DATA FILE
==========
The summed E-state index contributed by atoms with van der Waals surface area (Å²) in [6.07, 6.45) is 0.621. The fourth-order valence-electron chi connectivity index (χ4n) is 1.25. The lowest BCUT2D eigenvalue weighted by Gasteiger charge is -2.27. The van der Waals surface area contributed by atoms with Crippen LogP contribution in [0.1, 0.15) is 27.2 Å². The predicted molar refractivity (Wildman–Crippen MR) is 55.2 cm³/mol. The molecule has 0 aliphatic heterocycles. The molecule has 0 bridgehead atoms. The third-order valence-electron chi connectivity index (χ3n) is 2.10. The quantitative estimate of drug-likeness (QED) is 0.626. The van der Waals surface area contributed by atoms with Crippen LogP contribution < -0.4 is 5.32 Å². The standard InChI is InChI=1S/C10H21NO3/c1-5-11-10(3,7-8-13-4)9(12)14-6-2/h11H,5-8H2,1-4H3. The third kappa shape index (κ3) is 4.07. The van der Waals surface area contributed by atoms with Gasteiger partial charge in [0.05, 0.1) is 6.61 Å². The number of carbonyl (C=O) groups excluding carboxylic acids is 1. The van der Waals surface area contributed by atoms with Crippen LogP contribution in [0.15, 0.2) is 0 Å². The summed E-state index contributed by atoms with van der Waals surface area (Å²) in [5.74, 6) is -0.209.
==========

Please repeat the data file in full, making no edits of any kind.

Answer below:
The summed E-state index contributed by atoms with van der Waals surface area (Å²) in [6.07, 6.45) is 0.621. The fourth-order valence-electron chi connectivity index (χ4n) is 1.25. The lowest BCUT2D eigenvalue weighted by Gasteiger charge is -2.27. The van der Waals surface area contributed by atoms with Crippen LogP contribution in [0.1, 0.15) is 27.2 Å². The predicted molar refractivity (Wildman–Crippen MR) is 55.2 cm³/mol. The molecule has 0 aliphatic heterocycles. The molecule has 0 bridgehead atoms. The third-order valence-electron chi connectivity index (χ3n) is 2.10. The quantitative estimate of drug-likeness (QED) is 0.626. The van der Waals surface area contributed by atoms with Crippen LogP contribution < -0.4 is 5.32 Å². The standard InChI is InChI=1S/C10H21NO3/c1-5-11-10(3,7-8-13-4)9(12)14-6-2/h11H,5-8H2,1-4H3. The third kappa shape index (κ3) is 4.07. The van der Waals surface area contributed by atoms with Gasteiger partial charge in [0.05, 0.1) is 6.61 Å². The number of carbonyl (C=O) groups excluding carboxylic acids is 1. The van der Waals surface area contributed by atoms with Crippen LogP contribution in [0.15, 0.2) is 0 Å². The summed E-state index contributed by atoms with van der Waals surface area (Å²) in [5.74, 6) is -0.209.